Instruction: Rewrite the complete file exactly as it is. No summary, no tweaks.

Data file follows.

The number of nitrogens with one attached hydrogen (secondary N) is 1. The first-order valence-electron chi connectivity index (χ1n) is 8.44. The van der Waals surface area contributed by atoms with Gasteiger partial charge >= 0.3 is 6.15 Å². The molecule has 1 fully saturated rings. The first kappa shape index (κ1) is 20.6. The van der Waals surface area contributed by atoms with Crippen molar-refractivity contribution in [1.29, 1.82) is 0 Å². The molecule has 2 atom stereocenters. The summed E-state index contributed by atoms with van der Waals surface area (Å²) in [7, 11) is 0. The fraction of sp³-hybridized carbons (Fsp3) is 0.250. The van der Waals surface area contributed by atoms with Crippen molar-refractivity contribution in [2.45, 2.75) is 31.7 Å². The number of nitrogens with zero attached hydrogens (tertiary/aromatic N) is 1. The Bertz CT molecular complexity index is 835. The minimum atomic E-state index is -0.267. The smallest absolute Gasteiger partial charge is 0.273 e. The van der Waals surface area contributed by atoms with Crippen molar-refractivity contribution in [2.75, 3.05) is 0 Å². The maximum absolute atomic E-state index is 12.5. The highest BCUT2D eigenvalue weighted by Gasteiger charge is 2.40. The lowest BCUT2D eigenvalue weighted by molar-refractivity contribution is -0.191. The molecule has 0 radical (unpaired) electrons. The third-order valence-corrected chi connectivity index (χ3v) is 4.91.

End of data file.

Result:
The number of nitrogens with one attached hydrogen (secondary N) is 1. The first-order valence-electron chi connectivity index (χ1n) is 8.44. The van der Waals surface area contributed by atoms with Gasteiger partial charge >= 0.3 is 6.15 Å². The molecule has 1 fully saturated rings. The first kappa shape index (κ1) is 20.6. The van der Waals surface area contributed by atoms with Crippen molar-refractivity contribution in [1.29, 1.82) is 0 Å². The molecule has 2 atom stereocenters. The summed E-state index contributed by atoms with van der Waals surface area (Å²) in [7, 11) is 0. The fraction of sp³-hybridized carbons (Fsp3) is 0.250. The van der Waals surface area contributed by atoms with Crippen molar-refractivity contribution in [2.45, 2.75) is 31.7 Å². The number of nitrogens with zero attached hydrogens (tertiary/aromatic N) is 1. The Bertz CT molecular complexity index is 835. The minimum atomic E-state index is -0.267. The smallest absolute Gasteiger partial charge is 0.273 e. The van der Waals surface area contributed by atoms with Crippen molar-refractivity contribution in [2.75, 3.05) is 0 Å². The maximum absolute atomic E-state index is 12.5. The highest BCUT2D eigenvalue weighted by Gasteiger charge is 2.40. The lowest BCUT2D eigenvalue weighted by molar-refractivity contribution is -0.191. The molecule has 0 radical (unpaired) electrons. The third-order valence-corrected chi connectivity index (χ3v) is 4.91.